Wayne Perkins, an archaeologist and former pupil of Evesham High School, came to give a talk in St James’ Church about the historic graffiti that may be found there. He writes:
The study of medieval graffiti has been in the ascendant recently, with popular books published on the subject. These mainstream publications have helped to disseminate the new interpretative frameworks and ideas which are the culmination of the last thirty years of academic research into medieval inscriptions. The re-evaluation of medieval graffiti has revealed many more subtleties and diverse meanings than hitherto imagined. Furthermore, it is now understood that similar symbols and signs can be found in domestic and farm buildings which echo those often found in churches.
Graffiti can span the entire medieval period but appears to peak between AD 1650-1850 at the time of the so-called ‘witch craze’ in Europe. There are many categories now recognised, including masons’ marks, devotional and memorial inscriptions and a whole range of apotropaic* symbols now believed to represent elements of ritual building protection.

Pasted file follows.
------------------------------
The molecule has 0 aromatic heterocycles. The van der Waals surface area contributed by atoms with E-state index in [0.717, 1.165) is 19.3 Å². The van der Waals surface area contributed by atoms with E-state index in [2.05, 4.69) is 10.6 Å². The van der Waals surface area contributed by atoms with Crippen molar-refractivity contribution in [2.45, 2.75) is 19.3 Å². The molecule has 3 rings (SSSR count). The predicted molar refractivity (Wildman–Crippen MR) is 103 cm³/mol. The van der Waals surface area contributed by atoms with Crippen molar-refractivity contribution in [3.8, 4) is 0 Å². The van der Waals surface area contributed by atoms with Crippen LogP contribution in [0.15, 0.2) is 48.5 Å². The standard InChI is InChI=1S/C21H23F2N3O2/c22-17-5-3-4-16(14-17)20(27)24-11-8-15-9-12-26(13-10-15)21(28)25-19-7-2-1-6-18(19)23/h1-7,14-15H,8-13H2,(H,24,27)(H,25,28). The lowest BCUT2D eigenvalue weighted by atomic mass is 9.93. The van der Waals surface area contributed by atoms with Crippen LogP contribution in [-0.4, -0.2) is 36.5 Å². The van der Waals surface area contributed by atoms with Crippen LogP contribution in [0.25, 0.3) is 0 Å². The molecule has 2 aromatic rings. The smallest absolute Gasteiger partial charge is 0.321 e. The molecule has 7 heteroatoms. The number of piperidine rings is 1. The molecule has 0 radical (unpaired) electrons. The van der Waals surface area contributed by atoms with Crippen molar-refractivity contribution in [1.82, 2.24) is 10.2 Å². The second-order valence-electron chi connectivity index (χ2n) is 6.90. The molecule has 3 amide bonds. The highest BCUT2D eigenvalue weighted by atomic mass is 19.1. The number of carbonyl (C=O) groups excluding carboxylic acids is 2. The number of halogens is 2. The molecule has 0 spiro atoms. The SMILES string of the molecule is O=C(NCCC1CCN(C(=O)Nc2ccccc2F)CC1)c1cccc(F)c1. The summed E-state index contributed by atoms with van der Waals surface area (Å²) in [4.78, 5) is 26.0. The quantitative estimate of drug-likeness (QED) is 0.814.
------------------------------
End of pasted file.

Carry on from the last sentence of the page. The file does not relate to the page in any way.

A recent survey of a random sample of medieval buildings in Worcestershire has revealed a number marks and symbols carved into their masonry and woodwork. Many of these marks have been interpreted as apotropaics;* ‘ritual protection marks’ intended to avert the evil-eye, bring good luck, to trap evil spirits and to act, in some cases, as counter-Witchcraft measures.
At St James’s church in Badsey compass-drawn circles, Marian Marks and protective crosses have been found incised into the masonry...as well as something else...evidence for an act of ritual building protection.
At the end of the talk, a few members of the Society accompanied Wayne into the bell-tower to take a look at more graffiti. As a result of the talk, three members – Shirley Tutton, Helen Green and Kerry Moreton – are undertaking a comprehensive survey of the graffiti in the church and other old buildings in the village.